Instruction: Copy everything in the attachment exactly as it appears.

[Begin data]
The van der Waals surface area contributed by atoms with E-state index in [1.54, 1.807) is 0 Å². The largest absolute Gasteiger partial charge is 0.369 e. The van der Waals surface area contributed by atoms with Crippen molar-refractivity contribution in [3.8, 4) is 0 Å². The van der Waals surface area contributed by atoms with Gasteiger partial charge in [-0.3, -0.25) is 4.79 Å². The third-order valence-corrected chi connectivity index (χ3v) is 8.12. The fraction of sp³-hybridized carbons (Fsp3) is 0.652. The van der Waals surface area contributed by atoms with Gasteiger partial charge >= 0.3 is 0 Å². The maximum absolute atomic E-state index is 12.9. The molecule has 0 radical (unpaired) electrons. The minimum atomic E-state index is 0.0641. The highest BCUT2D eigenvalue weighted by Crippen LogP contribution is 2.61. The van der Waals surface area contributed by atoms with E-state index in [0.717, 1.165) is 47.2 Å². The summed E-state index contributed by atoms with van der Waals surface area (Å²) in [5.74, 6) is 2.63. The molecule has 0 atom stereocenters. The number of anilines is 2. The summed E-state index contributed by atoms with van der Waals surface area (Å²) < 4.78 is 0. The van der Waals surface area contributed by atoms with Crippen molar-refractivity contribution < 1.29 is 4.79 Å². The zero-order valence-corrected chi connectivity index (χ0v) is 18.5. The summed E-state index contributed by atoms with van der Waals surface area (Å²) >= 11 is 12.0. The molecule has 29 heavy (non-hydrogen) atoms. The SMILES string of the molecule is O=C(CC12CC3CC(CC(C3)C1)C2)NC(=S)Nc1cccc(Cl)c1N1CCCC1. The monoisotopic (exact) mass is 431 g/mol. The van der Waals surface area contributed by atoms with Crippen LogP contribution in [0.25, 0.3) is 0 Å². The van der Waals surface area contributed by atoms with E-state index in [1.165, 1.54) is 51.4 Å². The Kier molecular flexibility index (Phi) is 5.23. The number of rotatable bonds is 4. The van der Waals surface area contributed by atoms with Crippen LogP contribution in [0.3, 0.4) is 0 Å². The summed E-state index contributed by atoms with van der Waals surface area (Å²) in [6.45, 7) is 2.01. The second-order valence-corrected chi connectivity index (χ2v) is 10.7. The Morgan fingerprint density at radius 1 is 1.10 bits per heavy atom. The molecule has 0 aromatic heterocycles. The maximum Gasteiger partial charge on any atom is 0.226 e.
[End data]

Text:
The van der Waals surface area contributed by atoms with E-state index in [1.54, 1.807) is 0 Å². The largest absolute Gasteiger partial charge is 0.369 e. The van der Waals surface area contributed by atoms with Crippen molar-refractivity contribution in [3.8, 4) is 0 Å². The van der Waals surface area contributed by atoms with Gasteiger partial charge in [-0.3, -0.25) is 4.79 Å². The third-order valence-corrected chi connectivity index (χ3v) is 8.12. The fraction of sp³-hybridized carbons (Fsp3) is 0.652. The van der Waals surface area contributed by atoms with Gasteiger partial charge >= 0.3 is 0 Å². The maximum absolute atomic E-state index is 12.9. The molecule has 0 radical (unpaired) electrons. The minimum atomic E-state index is 0.0641. The highest BCUT2D eigenvalue weighted by Crippen LogP contribution is 2.61. The van der Waals surface area contributed by atoms with E-state index in [0.717, 1.165) is 47.2 Å². The summed E-state index contributed by atoms with van der Waals surface area (Å²) in [5.74, 6) is 2.63. The molecule has 0 atom stereocenters. The number of anilines is 2. The summed E-state index contributed by atoms with van der Waals surface area (Å²) < 4.78 is 0. The van der Waals surface area contributed by atoms with Crippen molar-refractivity contribution < 1.29 is 4.79 Å². The zero-order valence-corrected chi connectivity index (χ0v) is 18.5. The summed E-state index contributed by atoms with van der Waals surface area (Å²) >= 11 is 12.0. The molecule has 29 heavy (non-hydrogen) atoms. The SMILES string of the molecule is O=C(CC12CC3CC(CC(C3)C1)C2)NC(=S)Nc1cccc(Cl)c1N1CCCC1. The monoisotopic (exact) mass is 431 g/mol. The van der Waals surface area contributed by atoms with Crippen LogP contribution in [0.25, 0.3) is 0 Å². The van der Waals surface area contributed by atoms with E-state index in [1.165, 1.54) is 51.4 Å². The Kier molecular flexibility index (Phi) is 5.23. The number of rotatable bonds is 4. The van der Waals surface area contributed by atoms with Crippen LogP contribution in [0.3, 0.4) is 0 Å². The summed E-state index contributed by atoms with van der Waals surface area (Å²) in [6.45, 7) is 2.01. The second-order valence-corrected chi connectivity index (χ2v) is 10.7. The Morgan fingerprint density at radius 1 is 1.10 bits per heavy atom. The molecule has 0 aromatic heterocycles. The maximum Gasteiger partial charge on any atom is 0.226 e.